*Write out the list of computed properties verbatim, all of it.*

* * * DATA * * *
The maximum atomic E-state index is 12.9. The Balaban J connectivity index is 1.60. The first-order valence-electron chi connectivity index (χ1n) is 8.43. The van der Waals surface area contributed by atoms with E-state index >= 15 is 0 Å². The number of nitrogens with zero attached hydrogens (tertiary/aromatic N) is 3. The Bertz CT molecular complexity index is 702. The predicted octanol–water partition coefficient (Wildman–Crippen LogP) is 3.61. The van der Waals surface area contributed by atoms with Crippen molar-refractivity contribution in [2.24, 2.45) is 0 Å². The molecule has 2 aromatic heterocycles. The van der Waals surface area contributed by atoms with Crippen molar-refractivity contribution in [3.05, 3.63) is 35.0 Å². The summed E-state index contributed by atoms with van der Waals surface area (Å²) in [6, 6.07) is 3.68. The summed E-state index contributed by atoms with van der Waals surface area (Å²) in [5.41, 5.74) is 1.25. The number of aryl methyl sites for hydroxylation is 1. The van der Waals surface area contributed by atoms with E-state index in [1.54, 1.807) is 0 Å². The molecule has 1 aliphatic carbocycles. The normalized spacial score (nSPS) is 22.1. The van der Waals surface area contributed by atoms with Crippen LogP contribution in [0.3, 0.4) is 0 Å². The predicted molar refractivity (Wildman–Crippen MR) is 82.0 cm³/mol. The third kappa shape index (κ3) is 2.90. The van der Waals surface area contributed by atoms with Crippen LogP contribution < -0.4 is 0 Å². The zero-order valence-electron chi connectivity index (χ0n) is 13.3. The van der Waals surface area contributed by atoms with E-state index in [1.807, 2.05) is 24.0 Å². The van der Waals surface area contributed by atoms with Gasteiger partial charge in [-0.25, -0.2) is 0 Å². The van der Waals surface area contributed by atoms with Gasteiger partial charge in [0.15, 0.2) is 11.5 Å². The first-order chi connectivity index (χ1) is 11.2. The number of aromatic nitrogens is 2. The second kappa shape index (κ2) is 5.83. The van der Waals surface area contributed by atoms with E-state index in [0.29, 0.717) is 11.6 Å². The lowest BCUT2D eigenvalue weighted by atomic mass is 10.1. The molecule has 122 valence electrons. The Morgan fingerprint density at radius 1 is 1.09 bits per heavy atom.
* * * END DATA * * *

The maximum atomic E-state index is 12.9. The Balaban J connectivity index is 1.60. The first-order valence-electron chi connectivity index (χ1n) is 8.43. The van der Waals surface area contributed by atoms with E-state index >= 15 is 0 Å². The number of nitrogens with zero attached hydrogens (tertiary/aromatic N) is 3. The Bertz CT molecular complexity index is 702. The predicted octanol–water partition coefficient (Wildman–Crippen LogP) is 3.61. The van der Waals surface area contributed by atoms with Crippen molar-refractivity contribution in [2.24, 2.45) is 0 Å². The molecule has 2 aromatic heterocycles. The van der Waals surface area contributed by atoms with Crippen molar-refractivity contribution in [3.05, 3.63) is 35.0 Å². The summed E-state index contributed by atoms with van der Waals surface area (Å²) in [6, 6.07) is 3.68. The summed E-state index contributed by atoms with van der Waals surface area (Å²) in [5.41, 5.74) is 1.25. The number of aryl methyl sites for hydroxylation is 1. The van der Waals surface area contributed by atoms with E-state index in [1.54, 1.807) is 0 Å². The molecule has 1 aliphatic carbocycles. The normalized spacial score (nSPS) is 22.1. The van der Waals surface area contributed by atoms with Crippen LogP contribution in [0.3, 0.4) is 0 Å². The predicted molar refractivity (Wildman–Crippen MR) is 82.0 cm³/mol. The third kappa shape index (κ3) is 2.90. The van der Waals surface area contributed by atoms with Crippen LogP contribution < -0.4 is 0 Å². The zero-order valence-electron chi connectivity index (χ0n) is 13.3. The van der Waals surface area contributed by atoms with E-state index in [1.807, 2.05) is 24.0 Å². The van der Waals surface area contributed by atoms with Gasteiger partial charge in [-0.25, -0.2) is 0 Å². The van der Waals surface area contributed by atoms with Gasteiger partial charge in [0.15, 0.2) is 11.5 Å². The first-order chi connectivity index (χ1) is 11.2. The number of aromatic nitrogens is 2. The second kappa shape index (κ2) is 5.83. The van der Waals surface area contributed by atoms with E-state index in [0.29, 0.717) is 11.6 Å². The lowest BCUT2D eigenvalue weighted by atomic mass is 10.1. The molecule has 122 valence electrons. The Morgan fingerprint density at radius 1 is 1.09 bits per heavy atom.